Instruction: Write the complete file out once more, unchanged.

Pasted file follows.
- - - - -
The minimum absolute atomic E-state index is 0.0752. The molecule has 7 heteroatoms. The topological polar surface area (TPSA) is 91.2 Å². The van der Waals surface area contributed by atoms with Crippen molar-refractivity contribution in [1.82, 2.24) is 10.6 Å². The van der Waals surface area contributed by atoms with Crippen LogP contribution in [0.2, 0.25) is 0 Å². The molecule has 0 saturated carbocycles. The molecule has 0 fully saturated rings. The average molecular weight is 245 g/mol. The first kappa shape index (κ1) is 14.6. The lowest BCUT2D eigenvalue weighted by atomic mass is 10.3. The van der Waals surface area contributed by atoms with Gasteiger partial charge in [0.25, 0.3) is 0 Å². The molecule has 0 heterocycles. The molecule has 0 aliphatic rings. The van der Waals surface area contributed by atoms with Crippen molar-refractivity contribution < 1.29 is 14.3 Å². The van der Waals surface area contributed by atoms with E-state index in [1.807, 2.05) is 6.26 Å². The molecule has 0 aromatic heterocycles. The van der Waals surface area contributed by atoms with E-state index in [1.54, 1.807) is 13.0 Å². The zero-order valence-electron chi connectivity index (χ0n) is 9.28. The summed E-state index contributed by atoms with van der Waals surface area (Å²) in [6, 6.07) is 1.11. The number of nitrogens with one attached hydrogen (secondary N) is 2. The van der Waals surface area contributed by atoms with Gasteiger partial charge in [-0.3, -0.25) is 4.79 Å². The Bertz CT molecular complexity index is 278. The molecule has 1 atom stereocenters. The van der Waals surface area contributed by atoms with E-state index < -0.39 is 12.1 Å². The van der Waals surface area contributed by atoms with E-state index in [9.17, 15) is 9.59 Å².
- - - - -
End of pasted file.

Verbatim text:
The minimum absolute atomic E-state index is 0.0752. The molecule has 7 heteroatoms. The topological polar surface area (TPSA) is 91.2 Å². The van der Waals surface area contributed by atoms with Crippen molar-refractivity contribution in [1.82, 2.24) is 10.6 Å². The van der Waals surface area contributed by atoms with Crippen LogP contribution in [0.2, 0.25) is 0 Å². The molecule has 0 saturated carbocycles. The molecule has 0 fully saturated rings. The average molecular weight is 245 g/mol. The first kappa shape index (κ1) is 14.6. The lowest BCUT2D eigenvalue weighted by atomic mass is 10.3. The van der Waals surface area contributed by atoms with Gasteiger partial charge in [0.25, 0.3) is 0 Å². The molecule has 0 heterocycles. The molecule has 0 aliphatic rings. The van der Waals surface area contributed by atoms with Crippen molar-refractivity contribution < 1.29 is 14.3 Å². The van der Waals surface area contributed by atoms with E-state index in [1.807, 2.05) is 6.26 Å². The molecule has 0 aromatic heterocycles. The van der Waals surface area contributed by atoms with E-state index in [1.54, 1.807) is 13.0 Å². The zero-order valence-electron chi connectivity index (χ0n) is 9.28. The summed E-state index contributed by atoms with van der Waals surface area (Å²) in [6, 6.07) is 1.11. The number of nitrogens with one attached hydrogen (secondary N) is 2. The van der Waals surface area contributed by atoms with Gasteiger partial charge in [-0.3, -0.25) is 4.79 Å². The Bertz CT molecular complexity index is 278. The molecule has 1 atom stereocenters. The van der Waals surface area contributed by atoms with E-state index < -0.39 is 12.1 Å². The van der Waals surface area contributed by atoms with E-state index in [9.17, 15) is 9.59 Å².